Cure says that Johnny had a history of violent behavior during seizures, and that that necessitated the steps the firefighters took.
"There have been multiple incidents where he has injured members of his family," Cure says. "Which is not to cast the fault or aspersion on this young man. He acted violently to uniformed people and to people in authority. They attempted to maintain his own safety and theirs and the bystanders."
The Jardines acknowledge that their son was charged with resisting arrest and aggravated assault on a police officer while he lived in Florida. But they hasten to note that it stemmed from a misunderstanding and that a jury acquitted Johnny after deliberating less than a half-hour. Moreover, they say, Johnny won a subsequent civil suit against the officers, and was awarded $30,000. They say he has never hurt any members of the family.
"There's lots of records that state otherwise," Cure says.
Officials from the other agencies named as defendants did not return calls seeking comment.
John Brooking Jardine IV was born on September 1, 1961, in Muskegon, Michigan. His parents, John III and Debbie, were young when they wed. December 27 marked their 40th anniversary.
Their memories of Johnny are bittersweet -- unfathomable heartache from his tribulations, but immense pride at his tenacity and sweet disposition. He was intelligent and caring, they say. He had a near photographic memory, read avidly and was a whiz at current events and geography. He was dignified. People who took the trouble to get to know Johnny were invariably amazed at his acuity and depth.
"I'd never trade him for a so-called normal child," Debbie says. "He had big dreams."
Johnny was never normal after the day his mother took him and his sister to a friend's to do laundry. Johnny was 3. When they got out of the car, Johnny told his mother he wanted to play on the slide. The friend had a swing set, and Debbie inferred that's where Johnny intended to go. But Debbie couldn't find him in the yard. She checked at the nearby neighborhood grocery store, but nobody there had seen him.
"I looked across the street and saw a turquoise slide. I rushed over there. As I got closer, I could see the outline of a swimming pool in the ground. He was floating face down in the six-foot end of the pool like a little rag doll in a snow suit," Debbie recalls.
The frigid water undoubtedly saved Johnny's life. He was unconscious for 24 hours. Then he woke up and stared catatonically at the ceiling. "When he finally started talking, all he would say is, 'Mommy, Mommy, cold, cold water,'" Debbie says.
Johnny seemed to be recovering. But as Debbie drove him home from the hospital, the tot stood up in the back seat of the car and stared blankly. He was unresponsive. She turned around and drove back. Johnny finally became responsive, but he couldn't walk.
"They gave me a bottle of red medicine -- it was Phenobarbital -- and sent us home," Debbie says.
Johnny's suffered these small seizures with great frequency, and he was soon diagnosed with right temporal lobe epilepsy. In addition to the seizures, Johnny became disruptive and hyperactive. Little wonder. Each day, he was ingesting 75 milligrams of Dexedrine, a stimulant, and 10 teaspoons of Phenobarbital, a depressant. The Jardines searched frantically for someone who could help their stricken child.
"They really didn't have any solutions," John III says. "They had remedies, and some of them were harmful."
The Jardines were advised to place Johnny in the state hospital, 150 miles distant, when he was only 7. Johnny actually wanted to go, because he wanted desperately to get better. He was housed with adult men and older children. The Jardines were not allowed to see him for a month after his arrival there.
"We went back in 30 days, and Johnny walked right by me -- I didn't even recognize my own son," Debbie says. "He had gained so much weight and they had shaved his head. He was heavily drugged. All his new clothes had been stolen, and they had him in a pair of jeans that would fit his father today."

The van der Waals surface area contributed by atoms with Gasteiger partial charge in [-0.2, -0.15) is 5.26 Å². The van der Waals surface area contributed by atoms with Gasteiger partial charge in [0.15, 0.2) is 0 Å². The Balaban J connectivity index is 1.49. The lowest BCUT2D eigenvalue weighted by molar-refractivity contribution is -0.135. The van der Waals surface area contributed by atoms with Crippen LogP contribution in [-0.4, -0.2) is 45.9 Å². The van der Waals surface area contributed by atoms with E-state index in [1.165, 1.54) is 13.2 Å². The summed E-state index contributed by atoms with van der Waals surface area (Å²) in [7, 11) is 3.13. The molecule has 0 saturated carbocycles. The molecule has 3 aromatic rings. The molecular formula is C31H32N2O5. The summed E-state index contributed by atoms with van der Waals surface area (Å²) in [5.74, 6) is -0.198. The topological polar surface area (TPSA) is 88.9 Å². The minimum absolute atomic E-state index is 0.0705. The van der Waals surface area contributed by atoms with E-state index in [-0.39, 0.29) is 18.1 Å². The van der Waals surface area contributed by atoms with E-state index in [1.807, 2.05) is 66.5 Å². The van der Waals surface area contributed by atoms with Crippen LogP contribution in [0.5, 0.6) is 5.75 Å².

John III says, "The first few months there were just horrific. You'd go up there and visit and leave and you'd cry all the way home."
Johnny eventually returned home, but his seizures and the medication designed to curb them governed his life. When he was 14, Johnny decided to undergo a temporal lobectomy at Johns Hopkins University Hospital. That surgery, designed to excise the portion of the brain triggering seizures, improved things for a few months.
Johnny managed to get his high school diploma, attending regular classes. When he was 18, he had a second lobectomy. This one was performed in Montreal, and the results were much better. Though the neurosurgeries undermined his small motor skills, Johnny was free of seizures for 12 years. Living on his own, he got a degree from a vocational school in Minneapolis. He got his own car.
John III retired from his job at an office equipment company, and the Jardines relocated to Florida. Johnny joined them there. Not long after arriving, he suffered his first seizure in many years. They would occur infrequently, though.
The Jardines moved to Arizona in 1998. Their daughter Maryanne lives in Nevada, and they wanted to be closer to her and their grandson, Joey. They had friends in Sun Lakes, so that's where they settled.
Johnny, meanwhile, was more driven than ever. He researched university programs that offered special assistance to disabled people. It seemed serendipitous when ASU responded amicably to Johnny's inquiries, and encouraged him to apply under its Disabled Student Resource Program. They promised to accommodate his disabilities -- giving him more times to take tests, for example.
"Even at 37, he wanted to take the world on and make it better," John III says. "When he got the letter of acceptance from ASU, he immediately went and got it laminated, and brought it over to show us."
Johnny came to Arizona ahead of his parents. When he learned that there was a long waiting list for disabled housing, he contacted the office of Senator John McCain. Johnny had a place in downtown Phoenix within days. He got something he'd always wanted, a cat.
Once enrolled in the fall of '98, "He bought all the ASU tee shirts, sweat shirts, the license plate, everything," his father says. "He was so proud that he was part of that. He was going to be something, do something with his life."
Those goals were shattered on March 30, 1999. The Jardines believe the rescue personnel thought he was another college kid on acid.
"It kills me every day of my life that he died like a common criminal," his mother says.
Onto Part 2: Allegations of a cover-up..